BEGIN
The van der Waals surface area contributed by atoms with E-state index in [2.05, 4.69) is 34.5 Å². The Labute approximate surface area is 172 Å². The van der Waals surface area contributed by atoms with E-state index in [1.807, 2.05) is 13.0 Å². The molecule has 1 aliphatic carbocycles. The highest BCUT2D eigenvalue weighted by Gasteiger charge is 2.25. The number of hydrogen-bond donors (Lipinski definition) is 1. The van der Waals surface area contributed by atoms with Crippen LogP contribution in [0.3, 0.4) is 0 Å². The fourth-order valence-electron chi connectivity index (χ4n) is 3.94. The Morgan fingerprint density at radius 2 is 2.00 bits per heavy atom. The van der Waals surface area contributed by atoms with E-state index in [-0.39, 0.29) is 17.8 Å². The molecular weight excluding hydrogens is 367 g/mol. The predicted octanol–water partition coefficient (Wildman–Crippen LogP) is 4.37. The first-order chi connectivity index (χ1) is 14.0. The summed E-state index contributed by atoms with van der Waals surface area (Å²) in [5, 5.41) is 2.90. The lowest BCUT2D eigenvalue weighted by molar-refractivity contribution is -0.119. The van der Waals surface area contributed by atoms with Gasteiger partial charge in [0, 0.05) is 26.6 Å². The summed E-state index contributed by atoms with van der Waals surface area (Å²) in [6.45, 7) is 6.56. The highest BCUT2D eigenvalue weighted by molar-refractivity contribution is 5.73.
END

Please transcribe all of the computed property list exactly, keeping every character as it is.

The van der Waals surface area contributed by atoms with E-state index in [2.05, 4.69) is 34.5 Å². The Labute approximate surface area is 172 Å². The van der Waals surface area contributed by atoms with E-state index in [1.807, 2.05) is 13.0 Å². The molecule has 1 aliphatic carbocycles. The highest BCUT2D eigenvalue weighted by Gasteiger charge is 2.25. The number of hydrogen-bond donors (Lipinski definition) is 1. The van der Waals surface area contributed by atoms with Crippen LogP contribution in [0.3, 0.4) is 0 Å². The fourth-order valence-electron chi connectivity index (χ4n) is 3.94. The Morgan fingerprint density at radius 2 is 2.00 bits per heavy atom. The van der Waals surface area contributed by atoms with E-state index in [-0.39, 0.29) is 17.8 Å². The molecular weight excluding hydrogens is 367 g/mol. The predicted octanol–water partition coefficient (Wildman–Crippen LogP) is 4.37. The first-order chi connectivity index (χ1) is 14.0. The summed E-state index contributed by atoms with van der Waals surface area (Å²) in [5, 5.41) is 2.90. The lowest BCUT2D eigenvalue weighted by molar-refractivity contribution is -0.119. The van der Waals surface area contributed by atoms with Gasteiger partial charge in [0, 0.05) is 26.6 Å². The summed E-state index contributed by atoms with van der Waals surface area (Å²) in [6.45, 7) is 6.56. The highest BCUT2D eigenvalue weighted by molar-refractivity contribution is 5.73.